Steel drums, also called steel pans, are made from used oil drums whose tops have been pounded into a concave shape. The cylindrical portion of the drum is usually cut off, leaving short “skirt” around the top to round out the tones. The drums are tuned to different pitch ranges and used in ensembles known as steel bands. Steel drums are normally tuned in the chromatic scale, while some toy and novelty steel drums are diatonic.
Types of Steel Drums
Kinds of Steel Drums include the following:
Tenors (steel drums)
Tenors have the shortest skirts, measuring 12 to 15 centimeters. The notes are slightly elevated from the surface and are struck with thin rubber mallets. They have 28 to 30 notes ranging from D4 to G6.
Double tenors (steel drums)
Double tenors are tuned one octave lower than tenor pans. They have 29 to 30 notes distributed between two pans, with a range from F3 to Bb5. They 12 to 16 centimeters deep and are played with rubber mallets.
Double seconds (steel drums)
Double seconds have skirts measuring 15 to 18 centimeters, providing a deeper sound than tenors. The range is distributed between two drums with 15 notes each. They are normally used to provide rhythm for the other steel pans.
Cellos (steel drums)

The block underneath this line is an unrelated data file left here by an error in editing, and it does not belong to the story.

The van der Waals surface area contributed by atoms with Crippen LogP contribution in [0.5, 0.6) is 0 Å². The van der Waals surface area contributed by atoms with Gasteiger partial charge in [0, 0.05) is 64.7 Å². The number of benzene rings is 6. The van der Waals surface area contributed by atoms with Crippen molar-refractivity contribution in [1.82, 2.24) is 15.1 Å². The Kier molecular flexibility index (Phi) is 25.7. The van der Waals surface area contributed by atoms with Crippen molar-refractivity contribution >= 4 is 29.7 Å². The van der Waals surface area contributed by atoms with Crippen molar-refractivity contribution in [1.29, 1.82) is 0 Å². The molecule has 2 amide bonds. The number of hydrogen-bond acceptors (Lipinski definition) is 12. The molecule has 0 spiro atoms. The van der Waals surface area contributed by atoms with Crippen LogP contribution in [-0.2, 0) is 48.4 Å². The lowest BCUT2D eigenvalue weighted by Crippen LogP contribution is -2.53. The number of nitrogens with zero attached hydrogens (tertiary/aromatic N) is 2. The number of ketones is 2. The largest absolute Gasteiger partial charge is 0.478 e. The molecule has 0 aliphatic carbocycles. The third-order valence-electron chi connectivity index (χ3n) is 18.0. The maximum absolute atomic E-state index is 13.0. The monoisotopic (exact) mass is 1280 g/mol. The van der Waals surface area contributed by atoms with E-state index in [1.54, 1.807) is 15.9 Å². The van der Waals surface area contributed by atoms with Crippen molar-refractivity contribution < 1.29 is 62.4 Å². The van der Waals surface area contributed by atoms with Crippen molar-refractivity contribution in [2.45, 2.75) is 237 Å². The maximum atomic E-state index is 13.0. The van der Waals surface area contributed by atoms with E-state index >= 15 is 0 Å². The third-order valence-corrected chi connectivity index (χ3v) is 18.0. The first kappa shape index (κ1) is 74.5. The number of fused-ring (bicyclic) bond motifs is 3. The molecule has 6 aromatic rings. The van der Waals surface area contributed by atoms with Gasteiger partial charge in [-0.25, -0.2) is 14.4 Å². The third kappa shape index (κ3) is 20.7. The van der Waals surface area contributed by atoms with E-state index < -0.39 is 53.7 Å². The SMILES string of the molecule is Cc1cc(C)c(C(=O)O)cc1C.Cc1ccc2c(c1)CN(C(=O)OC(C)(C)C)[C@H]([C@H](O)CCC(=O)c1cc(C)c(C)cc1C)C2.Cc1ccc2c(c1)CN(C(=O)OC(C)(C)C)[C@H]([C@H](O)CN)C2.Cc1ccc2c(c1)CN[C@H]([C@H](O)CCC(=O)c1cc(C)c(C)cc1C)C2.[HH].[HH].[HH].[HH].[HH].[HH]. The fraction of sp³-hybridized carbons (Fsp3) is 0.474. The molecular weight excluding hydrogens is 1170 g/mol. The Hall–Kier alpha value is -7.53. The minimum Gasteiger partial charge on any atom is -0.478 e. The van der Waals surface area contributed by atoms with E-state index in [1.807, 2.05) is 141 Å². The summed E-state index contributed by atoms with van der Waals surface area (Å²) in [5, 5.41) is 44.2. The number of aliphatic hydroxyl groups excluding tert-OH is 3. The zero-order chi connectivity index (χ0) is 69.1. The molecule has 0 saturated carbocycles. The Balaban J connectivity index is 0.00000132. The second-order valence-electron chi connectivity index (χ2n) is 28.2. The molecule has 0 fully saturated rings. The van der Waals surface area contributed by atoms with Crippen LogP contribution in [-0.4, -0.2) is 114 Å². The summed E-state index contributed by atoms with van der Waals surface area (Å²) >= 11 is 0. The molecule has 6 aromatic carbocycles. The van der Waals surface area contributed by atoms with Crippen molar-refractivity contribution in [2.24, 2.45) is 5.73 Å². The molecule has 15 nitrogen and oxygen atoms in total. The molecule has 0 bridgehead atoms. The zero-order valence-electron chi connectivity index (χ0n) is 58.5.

Cellos are made up of three to four drums with a side length of 45 centimeters. They are played with thick rubber mallets while suspended on racks for resonance. They have 24 notes ranging from B2 to D5 in triple cellos and G2 to C#5 in quad cellos.
Quadrophonics (steel drums)
Quadrophonics consist of four pans measuring 12 to 16 centimeters deep. They have 36 notes spanning from D2 to Bb5, distributed between the upper and lower drums. They are played with rubber mallets of medium thickness.
Guitars (steel drums)
Guitars are composed of two to three drums approximately 45 centimeters deep. Double guitars have 20 notes from C3 to G#4, while triple guitars have 27 notes from Bb2 to C5. They are played with thick rubber mallets and hung from racks to provide resonance. Bass (steel drums)
Bass drums consist of a tenor bass and six-, nine-, or 12-bass drums. Each drum has three to four notes occupying different ranges between E1 and F#4. They are played with rubber mallets with soft rounded heads.
Choosing Steel Drums (Buying tips)
Thickness: Choose a steel drum with a thick metal top for the lower drums, such as the basses, guitars, and cellos. Look for those marked 18 to 20 gauge (one to 1.2 millimeters) to ensure the right tone. For higher drums, choose lower gauges to add more ring and volume to the notes.
Material: Choose a steel drum made of mild steel for easy tuning and better sound quality. Avoid galvanized iron coats because these can drastically change the tone of the drum. Make sure the concave part is smooth and free of grooves or embossed markings.
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